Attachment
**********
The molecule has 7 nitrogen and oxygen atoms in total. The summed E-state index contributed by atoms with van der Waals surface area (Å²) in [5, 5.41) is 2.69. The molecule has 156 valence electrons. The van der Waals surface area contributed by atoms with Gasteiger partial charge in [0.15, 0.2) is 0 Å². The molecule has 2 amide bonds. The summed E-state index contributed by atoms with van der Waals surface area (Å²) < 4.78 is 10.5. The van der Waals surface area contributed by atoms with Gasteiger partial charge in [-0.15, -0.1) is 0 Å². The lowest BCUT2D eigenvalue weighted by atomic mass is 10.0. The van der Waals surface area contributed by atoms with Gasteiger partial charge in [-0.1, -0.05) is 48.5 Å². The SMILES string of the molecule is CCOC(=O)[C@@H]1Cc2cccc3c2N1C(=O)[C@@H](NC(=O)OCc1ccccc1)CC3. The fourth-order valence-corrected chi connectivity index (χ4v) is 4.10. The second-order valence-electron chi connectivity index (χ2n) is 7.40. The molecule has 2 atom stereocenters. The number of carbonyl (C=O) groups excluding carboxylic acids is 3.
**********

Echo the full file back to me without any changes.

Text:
The molecule has 7 nitrogen and oxygen atoms in total. The summed E-state index contributed by atoms with van der Waals surface area (Å²) in [5, 5.41) is 2.69. The molecule has 156 valence electrons. The van der Waals surface area contributed by atoms with Gasteiger partial charge in [0.15, 0.2) is 0 Å². The molecule has 2 amide bonds. The summed E-state index contributed by atoms with van der Waals surface area (Å²) < 4.78 is 10.5. The van der Waals surface area contributed by atoms with Gasteiger partial charge in [-0.15, -0.1) is 0 Å². The lowest BCUT2D eigenvalue weighted by atomic mass is 10.0. The van der Waals surface area contributed by atoms with Gasteiger partial charge in [-0.1, -0.05) is 48.5 Å². The SMILES string of the molecule is CCOC(=O)[C@@H]1Cc2cccc3c2N1C(=O)[C@@H](NC(=O)OCc1ccccc1)CC3. The fourth-order valence-corrected chi connectivity index (χ4v) is 4.10. The second-order valence-electron chi connectivity index (χ2n) is 7.40. The molecule has 2 atom stereocenters. The number of carbonyl (C=O) groups excluding carboxylic acids is 3.